• Agriculture is the largest single non-point source of water pollutants including sediments, salts, fertilizers, pesticides and manures. Severe groundwater contamination beneath agricultural areas is a common occurrence and leads to nutrient runoff into many rivers, lakes and oceans
  • Water scarcity in many places due to overuse of surface and ground water for irrigation with little concern for the natural water cycle
  • Due to the overuse of pesticides and insecticides, several insects and pests have developed resistance to these chemicals leading to further stress on genetic diversity and natural habitats

Genetically modified organisms (GMOs) can be defined as organisms (i.e. plants, animals or microorganisms) in which the genetic material (DNA) has been altered in a way that does not occur naturally by mating and/or natural recombination. The technology is often called “modern biotechnology” or “gene technology”, sometimes also “recombinant DNA technology” or “genetic engineering”. It allows selected individual genes to be transferred from one organism into another, also between nonrelated species. Foods produced from or using GM organisms are often referred to as GM foods.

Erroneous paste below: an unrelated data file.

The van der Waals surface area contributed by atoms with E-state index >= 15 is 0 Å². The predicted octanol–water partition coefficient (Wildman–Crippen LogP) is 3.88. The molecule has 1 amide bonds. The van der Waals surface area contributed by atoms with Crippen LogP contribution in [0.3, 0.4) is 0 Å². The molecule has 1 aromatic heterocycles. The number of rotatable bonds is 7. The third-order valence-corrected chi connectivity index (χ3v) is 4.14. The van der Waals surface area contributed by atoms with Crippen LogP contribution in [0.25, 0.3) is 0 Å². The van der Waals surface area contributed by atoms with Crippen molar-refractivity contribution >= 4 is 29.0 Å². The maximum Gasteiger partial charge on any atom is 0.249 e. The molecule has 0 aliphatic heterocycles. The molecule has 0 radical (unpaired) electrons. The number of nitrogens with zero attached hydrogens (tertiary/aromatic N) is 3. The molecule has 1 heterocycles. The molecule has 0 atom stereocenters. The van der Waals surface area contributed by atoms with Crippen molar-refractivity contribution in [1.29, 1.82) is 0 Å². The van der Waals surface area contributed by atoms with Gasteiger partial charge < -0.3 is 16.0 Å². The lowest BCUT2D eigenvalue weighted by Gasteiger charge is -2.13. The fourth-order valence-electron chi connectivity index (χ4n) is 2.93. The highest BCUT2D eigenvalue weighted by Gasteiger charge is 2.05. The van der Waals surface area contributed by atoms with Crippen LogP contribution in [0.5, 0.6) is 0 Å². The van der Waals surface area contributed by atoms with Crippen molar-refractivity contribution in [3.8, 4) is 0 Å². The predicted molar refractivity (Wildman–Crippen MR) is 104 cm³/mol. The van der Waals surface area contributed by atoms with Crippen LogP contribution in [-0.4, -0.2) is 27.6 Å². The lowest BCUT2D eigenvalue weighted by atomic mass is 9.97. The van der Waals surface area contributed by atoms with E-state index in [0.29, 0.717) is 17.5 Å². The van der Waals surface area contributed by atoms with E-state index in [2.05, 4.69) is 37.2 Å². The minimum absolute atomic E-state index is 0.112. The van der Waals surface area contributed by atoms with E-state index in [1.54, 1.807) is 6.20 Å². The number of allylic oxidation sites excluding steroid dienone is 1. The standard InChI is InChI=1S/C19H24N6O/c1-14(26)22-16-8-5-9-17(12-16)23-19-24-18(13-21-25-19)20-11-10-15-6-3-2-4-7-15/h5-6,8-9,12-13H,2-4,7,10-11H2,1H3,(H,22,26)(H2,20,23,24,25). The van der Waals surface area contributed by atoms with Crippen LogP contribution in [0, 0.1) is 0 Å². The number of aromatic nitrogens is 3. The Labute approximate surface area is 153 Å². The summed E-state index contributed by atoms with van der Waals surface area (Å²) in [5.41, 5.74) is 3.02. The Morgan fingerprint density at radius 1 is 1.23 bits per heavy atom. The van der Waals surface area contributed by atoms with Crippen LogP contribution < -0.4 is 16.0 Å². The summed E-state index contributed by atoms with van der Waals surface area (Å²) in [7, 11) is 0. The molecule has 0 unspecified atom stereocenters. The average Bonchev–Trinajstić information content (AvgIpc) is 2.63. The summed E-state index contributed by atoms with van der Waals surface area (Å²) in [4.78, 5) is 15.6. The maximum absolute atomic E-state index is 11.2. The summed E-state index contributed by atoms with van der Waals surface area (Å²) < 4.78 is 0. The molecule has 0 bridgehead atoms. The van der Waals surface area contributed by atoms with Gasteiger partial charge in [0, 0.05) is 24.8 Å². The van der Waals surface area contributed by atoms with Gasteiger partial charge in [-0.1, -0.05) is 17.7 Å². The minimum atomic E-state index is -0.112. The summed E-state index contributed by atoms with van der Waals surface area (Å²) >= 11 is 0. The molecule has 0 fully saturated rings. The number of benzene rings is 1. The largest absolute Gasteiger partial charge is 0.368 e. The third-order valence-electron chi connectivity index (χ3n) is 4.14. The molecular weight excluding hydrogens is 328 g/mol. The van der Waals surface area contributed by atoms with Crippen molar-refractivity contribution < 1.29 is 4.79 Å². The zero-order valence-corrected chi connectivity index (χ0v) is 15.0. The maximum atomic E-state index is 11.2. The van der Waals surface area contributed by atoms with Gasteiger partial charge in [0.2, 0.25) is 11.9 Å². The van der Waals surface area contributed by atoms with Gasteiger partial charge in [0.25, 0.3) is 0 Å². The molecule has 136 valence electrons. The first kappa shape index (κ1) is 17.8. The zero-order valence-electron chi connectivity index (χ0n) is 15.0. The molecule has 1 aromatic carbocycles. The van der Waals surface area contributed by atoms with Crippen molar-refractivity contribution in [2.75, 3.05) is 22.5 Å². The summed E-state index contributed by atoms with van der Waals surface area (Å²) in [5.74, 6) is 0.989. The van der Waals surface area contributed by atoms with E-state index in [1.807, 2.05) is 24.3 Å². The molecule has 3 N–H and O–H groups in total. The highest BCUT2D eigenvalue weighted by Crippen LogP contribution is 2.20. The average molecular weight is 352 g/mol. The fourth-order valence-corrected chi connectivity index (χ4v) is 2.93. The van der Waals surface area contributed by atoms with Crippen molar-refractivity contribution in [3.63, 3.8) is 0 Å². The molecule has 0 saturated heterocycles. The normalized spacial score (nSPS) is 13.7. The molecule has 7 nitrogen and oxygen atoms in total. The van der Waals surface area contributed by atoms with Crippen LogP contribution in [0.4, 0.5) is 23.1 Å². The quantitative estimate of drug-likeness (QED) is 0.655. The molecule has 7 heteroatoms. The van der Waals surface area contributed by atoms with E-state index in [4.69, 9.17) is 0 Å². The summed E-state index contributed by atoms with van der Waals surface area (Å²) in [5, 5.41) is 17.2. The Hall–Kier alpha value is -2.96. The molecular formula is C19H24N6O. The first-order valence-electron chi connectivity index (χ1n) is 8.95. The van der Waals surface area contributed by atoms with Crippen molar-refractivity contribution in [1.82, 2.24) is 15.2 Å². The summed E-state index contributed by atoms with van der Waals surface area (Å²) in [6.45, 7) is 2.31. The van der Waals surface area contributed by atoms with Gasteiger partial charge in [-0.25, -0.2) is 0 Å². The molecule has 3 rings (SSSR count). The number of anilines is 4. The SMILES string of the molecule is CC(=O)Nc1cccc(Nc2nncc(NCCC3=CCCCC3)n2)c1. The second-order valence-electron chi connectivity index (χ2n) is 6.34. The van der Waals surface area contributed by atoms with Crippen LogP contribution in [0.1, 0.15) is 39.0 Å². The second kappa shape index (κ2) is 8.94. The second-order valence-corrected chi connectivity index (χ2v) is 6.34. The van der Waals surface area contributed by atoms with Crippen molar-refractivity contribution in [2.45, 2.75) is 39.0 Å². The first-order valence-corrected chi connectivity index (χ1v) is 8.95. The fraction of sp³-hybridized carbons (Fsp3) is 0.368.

While theoretical discussions have covered a broad range of aspects, the three main issues debated are the potentials to provoke allergic reaction (allergenicity), gene transfer and outcrossing.

  • Allergenicity: As a matter of principle, the transfer of genes from commonly allergenic organisms to non-allergic organisms is discouraged unless it can be demonstrated that the protein product of the transferred gene is not allergenic. While foods developed using traditional breeding methods are not generally tested for allergenicity, protocols for the testing of GM foods have been evaluated by the Food and Agriculture Organization of the United Nations (FAO) and WHO.
  • Gene transfer: Gene transfer from GM foods to cells of the body or to bacteria in the gastrointestinal tract would cause concern if the transferred genetic material adversely affects human health. This would be particularly relevant if antibiotic resistance genes, used as markers when creating GMOs, were to be transferred. Although the probability of transfer is low, the use of gene transfer technology that does not involve antibiotic resistance genes is encouraged.